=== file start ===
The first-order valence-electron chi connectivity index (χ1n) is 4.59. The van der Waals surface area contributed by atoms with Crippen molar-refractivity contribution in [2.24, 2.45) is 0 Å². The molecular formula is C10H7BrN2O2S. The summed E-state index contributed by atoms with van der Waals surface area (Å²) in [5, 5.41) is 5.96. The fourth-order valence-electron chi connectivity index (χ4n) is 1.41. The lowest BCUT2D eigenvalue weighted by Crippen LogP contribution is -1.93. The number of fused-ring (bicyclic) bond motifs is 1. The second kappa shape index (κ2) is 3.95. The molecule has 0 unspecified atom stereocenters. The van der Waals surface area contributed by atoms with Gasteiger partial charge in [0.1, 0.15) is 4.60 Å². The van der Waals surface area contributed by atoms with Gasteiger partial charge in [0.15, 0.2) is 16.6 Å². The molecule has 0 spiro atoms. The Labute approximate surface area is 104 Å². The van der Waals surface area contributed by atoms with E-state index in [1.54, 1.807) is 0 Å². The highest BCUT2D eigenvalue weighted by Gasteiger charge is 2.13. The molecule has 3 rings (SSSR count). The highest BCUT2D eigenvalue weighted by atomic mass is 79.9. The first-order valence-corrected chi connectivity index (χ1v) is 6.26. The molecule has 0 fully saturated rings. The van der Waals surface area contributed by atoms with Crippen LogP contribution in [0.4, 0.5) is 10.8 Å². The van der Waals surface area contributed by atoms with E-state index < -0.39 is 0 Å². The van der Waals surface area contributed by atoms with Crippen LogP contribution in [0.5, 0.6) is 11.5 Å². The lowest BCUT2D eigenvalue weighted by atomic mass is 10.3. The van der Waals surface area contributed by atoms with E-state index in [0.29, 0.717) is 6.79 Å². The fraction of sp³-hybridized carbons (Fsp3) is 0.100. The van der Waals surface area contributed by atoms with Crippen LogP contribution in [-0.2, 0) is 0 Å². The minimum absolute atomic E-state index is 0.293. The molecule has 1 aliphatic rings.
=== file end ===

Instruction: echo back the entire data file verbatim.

The first-order valence-electron chi connectivity index (χ1n) is 4.59. The van der Waals surface area contributed by atoms with Crippen molar-refractivity contribution in [2.24, 2.45) is 0 Å². The molecular formula is C10H7BrN2O2S. The summed E-state index contributed by atoms with van der Waals surface area (Å²) in [5, 5.41) is 5.96. The fourth-order valence-electron chi connectivity index (χ4n) is 1.41. The lowest BCUT2D eigenvalue weighted by Crippen LogP contribution is -1.93. The number of fused-ring (bicyclic) bond motifs is 1. The second kappa shape index (κ2) is 3.95. The molecule has 0 unspecified atom stereocenters. The van der Waals surface area contributed by atoms with Gasteiger partial charge in [0.1, 0.15) is 4.60 Å². The van der Waals surface area contributed by atoms with Gasteiger partial charge in [0.15, 0.2) is 16.6 Å². The molecule has 0 spiro atoms. The Labute approximate surface area is 104 Å². The van der Waals surface area contributed by atoms with E-state index in [1.54, 1.807) is 0 Å². The highest BCUT2D eigenvalue weighted by Gasteiger charge is 2.13. The molecule has 3 rings (SSSR count). The highest BCUT2D eigenvalue weighted by atomic mass is 79.9. The first-order valence-corrected chi connectivity index (χ1v) is 6.26. The molecule has 0 fully saturated rings. The van der Waals surface area contributed by atoms with Crippen LogP contribution in [0.4, 0.5) is 10.8 Å². The van der Waals surface area contributed by atoms with E-state index < -0.39 is 0 Å². The van der Waals surface area contributed by atoms with Crippen LogP contribution in [0.5, 0.6) is 11.5 Å². The lowest BCUT2D eigenvalue weighted by atomic mass is 10.3. The van der Waals surface area contributed by atoms with E-state index in [0.29, 0.717) is 6.79 Å². The fraction of sp³-hybridized carbons (Fsp3) is 0.100. The van der Waals surface area contributed by atoms with Crippen LogP contribution in [-0.2, 0) is 0 Å². The minimum absolute atomic E-state index is 0.293. The molecule has 1 aliphatic rings.